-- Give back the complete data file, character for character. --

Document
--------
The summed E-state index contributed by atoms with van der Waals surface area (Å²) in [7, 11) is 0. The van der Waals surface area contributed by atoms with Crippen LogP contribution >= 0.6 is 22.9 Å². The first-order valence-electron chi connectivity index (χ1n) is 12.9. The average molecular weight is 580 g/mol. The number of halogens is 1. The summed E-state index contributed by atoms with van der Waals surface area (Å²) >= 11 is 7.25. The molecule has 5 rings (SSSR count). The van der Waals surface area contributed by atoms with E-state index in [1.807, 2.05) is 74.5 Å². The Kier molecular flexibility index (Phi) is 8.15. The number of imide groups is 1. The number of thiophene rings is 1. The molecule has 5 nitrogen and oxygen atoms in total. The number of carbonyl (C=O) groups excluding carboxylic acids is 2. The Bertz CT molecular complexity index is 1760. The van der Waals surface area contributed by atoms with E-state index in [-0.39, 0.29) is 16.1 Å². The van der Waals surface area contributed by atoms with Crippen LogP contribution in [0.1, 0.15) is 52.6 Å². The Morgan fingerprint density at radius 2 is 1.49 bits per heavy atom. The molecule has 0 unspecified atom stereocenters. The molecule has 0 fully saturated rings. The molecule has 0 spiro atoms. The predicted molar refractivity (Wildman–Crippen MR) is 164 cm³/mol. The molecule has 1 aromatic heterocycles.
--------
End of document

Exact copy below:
The summed E-state index contributed by atoms with van der Waals surface area (Å²) in [7, 11) is 0. The van der Waals surface area contributed by atoms with Crippen LogP contribution >= 0.6 is 22.9 Å². The first-order valence-electron chi connectivity index (χ1n) is 12.9. The average molecular weight is 580 g/mol. The number of halogens is 1. The summed E-state index contributed by atoms with van der Waals surface area (Å²) >= 11 is 7.25. The molecule has 5 rings (SSSR count). The van der Waals surface area contributed by atoms with E-state index in [1.807, 2.05) is 74.5 Å². The Kier molecular flexibility index (Phi) is 8.15. The number of imide groups is 1. The number of thiophene rings is 1. The molecule has 5 nitrogen and oxygen atoms in total. The number of carbonyl (C=O) groups excluding carboxylic acids is 2. The Bertz CT molecular complexity index is 1760. The van der Waals surface area contributed by atoms with E-state index in [-0.39, 0.29) is 16.1 Å². The van der Waals surface area contributed by atoms with Crippen LogP contribution in [0.1, 0.15) is 52.6 Å². The Morgan fingerprint density at radius 2 is 1.49 bits per heavy atom. The molecule has 0 unspecified atom stereocenters. The molecule has 0 fully saturated rings. The molecule has 0 spiro atoms. The predicted molar refractivity (Wildman–Crippen MR) is 164 cm³/mol. The molecule has 1 aromatic heterocycles.